• Duel of Seduction: Though Ava and Adam flirt with each other throughout the movie, there's no proper attempt to get anything out of each other until the end of the film as Adam basically slathers himself all over Ava while she tries to use her sex appeal to get him not to arrest her. Up until this point, Adam wasn't even aware of her being The Mole.
    • Also Conversed in an early scene with Adam explaining to a female agent that she shouldn't rely on charm to get by as she's liable to get her head blown off. He then orders her to go to the "Judo Range."
  • Failed a Spot Check: Since Ava was stupid enough to register for the Vienna Archery Competition using her real name, Adam easily caught her...after it was too late to actually do much. By that point she'd pretty much done everything she set out to do short of killing Adam and/or escaping. So both of these morons get a round of applause for their ineptitude at their jobs.
  • Fun with Acronyms: Of the Desperately Shoehorned variety. H.A.R.M. stands for Human Aetiological Relations Machine. For the record, aetiology is the study of causation and origins of diseases. That explains why they're investigating the spores, but "Relations Machine" is pure nonsense.
  • Good is Not Nice: Adam Chance, definitely.
    Chance: You think you can't get hurt because this is America? "Apple Pie", and all that jazz? Well, my job is to make sure that pie stays on the table - and nobody asks how I do it!
  • Guttural Growler: Adam does this when attacking the henchman in the car. He was probably speaking weird because he was straining with the coat hanger, but it was still weird.
    Adam: Drive.note 
  • Hero of Another Story: Or rather, Sacrificial Lamb of Another Story. Adam's first meeting with Da Chief is suddenly interrupted by a distress call from another agent, who is swiftly killed. Adam's ready to go, but his boss already has him assigned to the spore case; he tells his secretary to assign another agent to clean up after the dead one.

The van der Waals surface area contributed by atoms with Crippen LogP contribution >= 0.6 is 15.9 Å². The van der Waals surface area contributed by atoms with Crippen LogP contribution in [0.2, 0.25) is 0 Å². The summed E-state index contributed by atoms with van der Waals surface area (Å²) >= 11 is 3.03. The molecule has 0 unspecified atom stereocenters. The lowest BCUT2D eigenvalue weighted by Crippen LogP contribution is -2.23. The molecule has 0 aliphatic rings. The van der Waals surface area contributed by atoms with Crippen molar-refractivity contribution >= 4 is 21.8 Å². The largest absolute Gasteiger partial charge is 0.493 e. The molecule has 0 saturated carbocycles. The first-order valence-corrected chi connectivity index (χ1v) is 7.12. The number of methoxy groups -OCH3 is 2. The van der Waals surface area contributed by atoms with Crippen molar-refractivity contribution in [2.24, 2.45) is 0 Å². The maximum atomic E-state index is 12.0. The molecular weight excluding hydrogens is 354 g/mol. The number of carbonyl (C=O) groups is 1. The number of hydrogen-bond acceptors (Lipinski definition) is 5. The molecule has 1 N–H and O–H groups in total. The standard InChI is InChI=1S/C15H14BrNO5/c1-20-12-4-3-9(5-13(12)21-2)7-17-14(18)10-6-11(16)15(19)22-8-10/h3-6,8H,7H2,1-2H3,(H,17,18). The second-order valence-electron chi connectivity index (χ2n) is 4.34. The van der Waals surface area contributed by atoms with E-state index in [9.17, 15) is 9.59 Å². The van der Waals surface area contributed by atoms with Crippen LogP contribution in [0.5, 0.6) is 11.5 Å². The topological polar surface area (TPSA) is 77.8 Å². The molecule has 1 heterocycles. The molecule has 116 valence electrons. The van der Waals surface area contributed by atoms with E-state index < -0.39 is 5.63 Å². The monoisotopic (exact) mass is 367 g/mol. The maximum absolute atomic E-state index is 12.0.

• Improbable Aiming Skills: In sharp contrast to Eva, Chance gets off some truly implausible shots using a pistol small enough to have a key ring attached.
  • Improperly Placed Firearms: During the Cold Open, a Soviet border guard chases Stefanik with a Colt M16 assault rifle. Not only is it a distinctly American firearm, but at the time it had only been in military service for a year at most, making its appearance here even more implausible. Doubles as Product Placement, as the credits specially thank Colt for supplying the film's firearms.
  • Informed Ability: Subverted. Ava is supposedly an expert archer and also claims to know about biochemistry. The latter was almost certainly a lie, and as for the former... Adam actually Lampshades her terrible archery skills at the end of the movie, after she shoots at him and misses from almost point-blank-range.
  • MacGyvering: Adam strangles one of Malko's henchmen using a coat hangar as a makeshift garrote. Later on he kills a henchman using an electric trap made by wiring Stefanik's television to his doorknob.
  • Metaphorgotten: Adam's extended "apple pie" metaphor is a little... opaque. And not nearly as cool-sounding as he thinks.
    Mike: Okay, I'm just going to need an hour to figure out your metaphor...